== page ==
In Mexico, June 20 will be the longest day of the year and also the shortest night. It is today when the summer solstice takes place in the northern hemisphere, an astronomical event that will end spring and mark the beginning of the new season.
According to the Institute of Astronomy of the National University of Mexico (UNAM), the astronomical event will occur specifically at 9:32 p.m.
Due to the inclination of the Earth’s axis, that day the north pole of our planet will be pointing more directly towards the Sun than at any other time in 2021, giving rise to the summer solstice in the northern region. But what is this event specifically, and why does it affect the duration of the days and nights?
The axis of the Earth is an imaginary pole that crosses our planet from top to bottom. Our world revolves on that imaginary line, completing one revolution in 24 hours; And that’s how the days and nights happen
According to NASA, this Earth’s axis is inclined 23.5º with respect to the Sun. This position causes the amounts of sunlight that our planet receives to be different in each region, as the Earth advances through its orbit.
When the North Pole points towards the Sun, the South Pole automatically leans in the opposite direction. This makes summer start in our hemisphere, and winter in the southern hemisphere.
“During the summer, the north pole leans towards the Sun and the south pole leans away from the sun. The northern summer solstice is a time when the North Pole of the Earth points more directly towards the Sun than at any other time of the year”, explains NASA.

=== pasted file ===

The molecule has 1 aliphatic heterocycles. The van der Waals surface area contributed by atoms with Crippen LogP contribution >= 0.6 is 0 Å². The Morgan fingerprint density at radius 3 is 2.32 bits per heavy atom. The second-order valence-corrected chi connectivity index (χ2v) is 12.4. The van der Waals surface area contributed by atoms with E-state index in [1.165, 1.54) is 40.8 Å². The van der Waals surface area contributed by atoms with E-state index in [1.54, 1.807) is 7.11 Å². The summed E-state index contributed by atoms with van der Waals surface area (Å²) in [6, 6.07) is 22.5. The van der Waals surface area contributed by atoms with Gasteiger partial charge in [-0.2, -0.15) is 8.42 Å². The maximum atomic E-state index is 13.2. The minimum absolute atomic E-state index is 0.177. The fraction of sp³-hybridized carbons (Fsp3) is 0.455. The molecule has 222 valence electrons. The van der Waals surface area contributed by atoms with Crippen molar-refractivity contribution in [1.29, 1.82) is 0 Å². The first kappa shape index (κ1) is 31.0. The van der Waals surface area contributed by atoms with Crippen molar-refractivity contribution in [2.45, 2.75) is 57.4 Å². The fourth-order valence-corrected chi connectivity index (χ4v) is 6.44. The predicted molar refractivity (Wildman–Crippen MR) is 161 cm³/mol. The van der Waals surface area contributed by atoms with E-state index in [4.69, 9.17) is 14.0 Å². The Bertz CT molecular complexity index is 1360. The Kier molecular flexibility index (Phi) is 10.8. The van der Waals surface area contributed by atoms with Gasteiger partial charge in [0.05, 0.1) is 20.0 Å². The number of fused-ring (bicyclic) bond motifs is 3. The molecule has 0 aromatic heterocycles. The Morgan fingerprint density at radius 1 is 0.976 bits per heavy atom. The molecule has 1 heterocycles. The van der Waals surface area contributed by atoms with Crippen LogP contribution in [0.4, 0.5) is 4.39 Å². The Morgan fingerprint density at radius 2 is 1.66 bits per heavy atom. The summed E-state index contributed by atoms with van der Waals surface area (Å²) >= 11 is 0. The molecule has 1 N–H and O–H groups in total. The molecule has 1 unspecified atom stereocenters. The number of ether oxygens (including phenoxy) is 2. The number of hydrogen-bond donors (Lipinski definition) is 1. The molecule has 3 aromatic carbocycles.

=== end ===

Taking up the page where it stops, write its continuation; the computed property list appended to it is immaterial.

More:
On June 20, the north pole will reach its maximum inclination towards the sun, the day will be the longest of the year, and the night, the shortest. However, this does not imply that it will be the hottest day of 2021. Although the northern hemisphere will absorb a large amount of sunlight during the summer solstice, the oceans take time to warm up, so the difference in temperatures begins to be appreciated weeks later, between July and August.
“The oceans are slow to warm and remain cool, resulting in a moderating influence on temperature variations,” explains the US space agency on its website.
Nor does it mean that our world is closer to the Sun. In fact, the Earth reaches the point of its orbit closest to the Sun in January.
“The Earth is closest to the Sun between January 3 and 5. The difference is a small percent of distance, too small to be seen ”, indicated NASA.
The summer solstice in the northern hemisphere implies that this area is more tilted towards the star. Therefore, it receives more sunlight and temperatures rise as the weeks go by. This causes that during the boreal summer the Arctic Circle is always illuminated, 24 hours a day, and that in countries like Finland and Norway it is early morning and it gets dark very late, registering only a few hours of darkness at night.
At the same time the winter solstice will occur in the southern hemisphere.